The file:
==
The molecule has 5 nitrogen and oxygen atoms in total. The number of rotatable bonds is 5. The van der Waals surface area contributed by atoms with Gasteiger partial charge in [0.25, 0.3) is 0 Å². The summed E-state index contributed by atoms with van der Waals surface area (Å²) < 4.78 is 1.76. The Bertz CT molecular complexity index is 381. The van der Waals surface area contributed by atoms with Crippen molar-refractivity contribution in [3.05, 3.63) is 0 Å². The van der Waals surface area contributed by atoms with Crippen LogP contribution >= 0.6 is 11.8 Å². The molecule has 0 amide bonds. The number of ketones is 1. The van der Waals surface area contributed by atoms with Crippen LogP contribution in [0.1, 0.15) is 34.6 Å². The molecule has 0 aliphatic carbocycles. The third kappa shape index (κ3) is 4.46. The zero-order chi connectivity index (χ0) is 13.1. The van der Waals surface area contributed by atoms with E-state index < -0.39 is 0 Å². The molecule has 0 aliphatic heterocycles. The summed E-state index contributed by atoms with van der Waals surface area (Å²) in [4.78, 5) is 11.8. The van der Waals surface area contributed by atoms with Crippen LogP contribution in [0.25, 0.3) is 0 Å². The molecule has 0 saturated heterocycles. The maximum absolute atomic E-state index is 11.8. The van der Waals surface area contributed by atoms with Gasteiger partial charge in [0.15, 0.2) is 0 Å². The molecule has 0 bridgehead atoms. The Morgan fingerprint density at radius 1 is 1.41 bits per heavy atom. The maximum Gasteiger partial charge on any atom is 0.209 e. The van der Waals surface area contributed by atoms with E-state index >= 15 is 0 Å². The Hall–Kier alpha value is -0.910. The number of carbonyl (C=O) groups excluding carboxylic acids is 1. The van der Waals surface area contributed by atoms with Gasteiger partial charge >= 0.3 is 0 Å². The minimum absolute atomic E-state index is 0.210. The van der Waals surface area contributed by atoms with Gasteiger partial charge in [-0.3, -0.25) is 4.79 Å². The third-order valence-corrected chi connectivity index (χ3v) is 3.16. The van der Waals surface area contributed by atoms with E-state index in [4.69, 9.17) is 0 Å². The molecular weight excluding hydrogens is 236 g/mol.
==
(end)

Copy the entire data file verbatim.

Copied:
The molecule has 5 nitrogen and oxygen atoms in total. The number of rotatable bonds is 5. The van der Waals surface area contributed by atoms with Gasteiger partial charge in [0.25, 0.3) is 0 Å². The summed E-state index contributed by atoms with van der Waals surface area (Å²) < 4.78 is 1.76. The Bertz CT molecular complexity index is 381. The van der Waals surface area contributed by atoms with Crippen molar-refractivity contribution in [3.05, 3.63) is 0 Å². The van der Waals surface area contributed by atoms with Crippen LogP contribution >= 0.6 is 11.8 Å². The molecule has 0 amide bonds. The number of ketones is 1. The van der Waals surface area contributed by atoms with Crippen LogP contribution in [0.1, 0.15) is 34.6 Å². The molecule has 0 aliphatic carbocycles. The third kappa shape index (κ3) is 4.46. The zero-order chi connectivity index (χ0) is 13.1. The van der Waals surface area contributed by atoms with E-state index < -0.39 is 0 Å². The molecule has 0 aliphatic heterocycles. The summed E-state index contributed by atoms with van der Waals surface area (Å²) in [4.78, 5) is 11.8. The van der Waals surface area contributed by atoms with Crippen LogP contribution in [0.25, 0.3) is 0 Å². The molecule has 0 saturated heterocycles. The maximum absolute atomic E-state index is 11.8. The van der Waals surface area contributed by atoms with Gasteiger partial charge in [0.15, 0.2) is 0 Å². The molecule has 0 bridgehead atoms. The Morgan fingerprint density at radius 1 is 1.41 bits per heavy atom. The maximum Gasteiger partial charge on any atom is 0.209 e. The van der Waals surface area contributed by atoms with E-state index >= 15 is 0 Å². The Hall–Kier alpha value is -0.910. The number of carbonyl (C=O) groups excluding carboxylic acids is 1. The van der Waals surface area contributed by atoms with Gasteiger partial charge >= 0.3 is 0 Å². The minimum absolute atomic E-state index is 0.210. The van der Waals surface area contributed by atoms with Gasteiger partial charge in [-0.3, -0.25) is 4.79 Å². The third-order valence-corrected chi connectivity index (χ3v) is 3.16. The van der Waals surface area contributed by atoms with E-state index in [4.69, 9.17) is 0 Å². The molecular weight excluding hydrogens is 236 g/mol.